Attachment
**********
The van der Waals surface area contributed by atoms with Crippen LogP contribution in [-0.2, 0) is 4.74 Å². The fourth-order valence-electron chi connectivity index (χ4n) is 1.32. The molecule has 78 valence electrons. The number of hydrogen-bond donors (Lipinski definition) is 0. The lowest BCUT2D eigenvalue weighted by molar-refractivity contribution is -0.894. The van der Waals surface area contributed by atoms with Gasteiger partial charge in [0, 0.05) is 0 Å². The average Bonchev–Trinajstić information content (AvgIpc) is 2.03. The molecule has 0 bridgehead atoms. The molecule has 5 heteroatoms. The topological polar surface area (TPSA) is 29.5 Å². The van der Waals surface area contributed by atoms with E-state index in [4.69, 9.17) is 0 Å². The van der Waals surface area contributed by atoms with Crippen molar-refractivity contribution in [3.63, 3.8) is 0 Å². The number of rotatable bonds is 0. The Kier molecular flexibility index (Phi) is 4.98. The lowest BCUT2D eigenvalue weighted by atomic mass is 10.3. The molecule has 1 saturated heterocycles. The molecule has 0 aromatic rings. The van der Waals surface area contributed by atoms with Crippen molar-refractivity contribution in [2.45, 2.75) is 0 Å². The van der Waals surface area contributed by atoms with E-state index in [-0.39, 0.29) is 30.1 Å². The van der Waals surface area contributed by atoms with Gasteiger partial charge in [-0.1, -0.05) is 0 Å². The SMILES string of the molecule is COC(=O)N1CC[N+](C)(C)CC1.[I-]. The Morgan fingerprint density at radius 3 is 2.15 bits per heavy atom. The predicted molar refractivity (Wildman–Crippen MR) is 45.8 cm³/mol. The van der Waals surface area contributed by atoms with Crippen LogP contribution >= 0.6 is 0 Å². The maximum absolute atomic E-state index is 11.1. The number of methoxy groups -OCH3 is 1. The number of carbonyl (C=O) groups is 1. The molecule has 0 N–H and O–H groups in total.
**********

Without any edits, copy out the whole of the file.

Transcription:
The van der Waals surface area contributed by atoms with Crippen LogP contribution in [-0.2, 0) is 4.74 Å². The fourth-order valence-electron chi connectivity index (χ4n) is 1.32. The molecule has 78 valence electrons. The number of hydrogen-bond donors (Lipinski definition) is 0. The lowest BCUT2D eigenvalue weighted by molar-refractivity contribution is -0.894. The van der Waals surface area contributed by atoms with Gasteiger partial charge in [0, 0.05) is 0 Å². The average Bonchev–Trinajstić information content (AvgIpc) is 2.03. The molecule has 0 bridgehead atoms. The molecule has 5 heteroatoms. The topological polar surface area (TPSA) is 29.5 Å². The van der Waals surface area contributed by atoms with E-state index in [4.69, 9.17) is 0 Å². The van der Waals surface area contributed by atoms with Crippen molar-refractivity contribution in [3.63, 3.8) is 0 Å². The number of rotatable bonds is 0. The Kier molecular flexibility index (Phi) is 4.98. The lowest BCUT2D eigenvalue weighted by atomic mass is 10.3. The molecule has 1 saturated heterocycles. The molecule has 0 aromatic rings. The van der Waals surface area contributed by atoms with Crippen molar-refractivity contribution in [2.45, 2.75) is 0 Å². The van der Waals surface area contributed by atoms with E-state index in [-0.39, 0.29) is 30.1 Å². The van der Waals surface area contributed by atoms with Gasteiger partial charge in [-0.1, -0.05) is 0 Å². The SMILES string of the molecule is COC(=O)N1CC[N+](C)(C)CC1.[I-]. The Morgan fingerprint density at radius 3 is 2.15 bits per heavy atom. The predicted molar refractivity (Wildman–Crippen MR) is 45.8 cm³/mol. The van der Waals surface area contributed by atoms with Crippen LogP contribution >= 0.6 is 0 Å². The maximum absolute atomic E-state index is 11.1. The number of methoxy groups -OCH3 is 1. The number of carbonyl (C=O) groups is 1. The molecule has 0 N–H and O–H groups in total.